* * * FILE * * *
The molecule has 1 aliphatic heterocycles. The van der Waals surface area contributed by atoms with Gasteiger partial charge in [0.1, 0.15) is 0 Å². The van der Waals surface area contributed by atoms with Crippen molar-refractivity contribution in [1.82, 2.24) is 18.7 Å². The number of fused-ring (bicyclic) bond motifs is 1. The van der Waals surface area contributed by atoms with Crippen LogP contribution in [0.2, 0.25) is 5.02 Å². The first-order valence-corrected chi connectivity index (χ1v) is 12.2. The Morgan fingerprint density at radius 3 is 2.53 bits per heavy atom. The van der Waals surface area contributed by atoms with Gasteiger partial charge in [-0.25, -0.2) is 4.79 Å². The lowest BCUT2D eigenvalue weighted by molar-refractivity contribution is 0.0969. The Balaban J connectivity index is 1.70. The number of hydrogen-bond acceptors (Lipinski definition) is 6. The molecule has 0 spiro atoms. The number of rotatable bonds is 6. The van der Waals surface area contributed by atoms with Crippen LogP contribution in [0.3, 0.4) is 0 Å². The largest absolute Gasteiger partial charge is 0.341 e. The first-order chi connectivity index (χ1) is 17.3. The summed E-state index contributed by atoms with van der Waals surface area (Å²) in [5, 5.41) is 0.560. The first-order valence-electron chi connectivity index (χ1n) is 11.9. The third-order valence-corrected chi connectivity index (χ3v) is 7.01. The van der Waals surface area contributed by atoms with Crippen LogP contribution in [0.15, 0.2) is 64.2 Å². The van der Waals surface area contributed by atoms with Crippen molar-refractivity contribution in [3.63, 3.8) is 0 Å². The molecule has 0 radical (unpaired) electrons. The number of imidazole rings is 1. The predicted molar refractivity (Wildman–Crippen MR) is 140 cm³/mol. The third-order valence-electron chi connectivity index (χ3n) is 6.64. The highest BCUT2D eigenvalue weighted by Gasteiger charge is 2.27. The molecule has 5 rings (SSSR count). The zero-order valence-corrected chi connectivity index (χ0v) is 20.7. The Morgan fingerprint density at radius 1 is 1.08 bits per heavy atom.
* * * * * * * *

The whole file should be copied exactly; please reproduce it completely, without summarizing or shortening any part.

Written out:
The molecule has 1 aliphatic heterocycles. The van der Waals surface area contributed by atoms with Gasteiger partial charge in [0.1, 0.15) is 0 Å². The van der Waals surface area contributed by atoms with Crippen molar-refractivity contribution in [1.82, 2.24) is 18.7 Å². The number of fused-ring (bicyclic) bond motifs is 1. The van der Waals surface area contributed by atoms with Crippen LogP contribution in [0.2, 0.25) is 5.02 Å². The first-order valence-corrected chi connectivity index (χ1v) is 12.2. The Morgan fingerprint density at radius 3 is 2.53 bits per heavy atom. The van der Waals surface area contributed by atoms with Gasteiger partial charge in [-0.25, -0.2) is 4.79 Å². The lowest BCUT2D eigenvalue weighted by molar-refractivity contribution is 0.0969. The Balaban J connectivity index is 1.70. The number of hydrogen-bond acceptors (Lipinski definition) is 6. The molecule has 0 spiro atoms. The number of rotatable bonds is 6. The van der Waals surface area contributed by atoms with Crippen LogP contribution in [0.3, 0.4) is 0 Å². The largest absolute Gasteiger partial charge is 0.341 e. The first-order chi connectivity index (χ1) is 17.3. The summed E-state index contributed by atoms with van der Waals surface area (Å²) in [5, 5.41) is 0.560. The first-order valence-electron chi connectivity index (χ1n) is 11.9. The third-order valence-corrected chi connectivity index (χ3v) is 7.01. The van der Waals surface area contributed by atoms with Crippen LogP contribution in [0.15, 0.2) is 64.2 Å². The van der Waals surface area contributed by atoms with Crippen molar-refractivity contribution in [3.63, 3.8) is 0 Å². The molecule has 0 radical (unpaired) electrons. The number of imidazole rings is 1. The predicted molar refractivity (Wildman–Crippen MR) is 140 cm³/mol. The third-order valence-electron chi connectivity index (χ3n) is 6.64. The highest BCUT2D eigenvalue weighted by Gasteiger charge is 2.27. The molecule has 5 rings (SSSR count). The zero-order valence-corrected chi connectivity index (χ0v) is 20.7. The Morgan fingerprint density at radius 1 is 1.08 bits per heavy atom.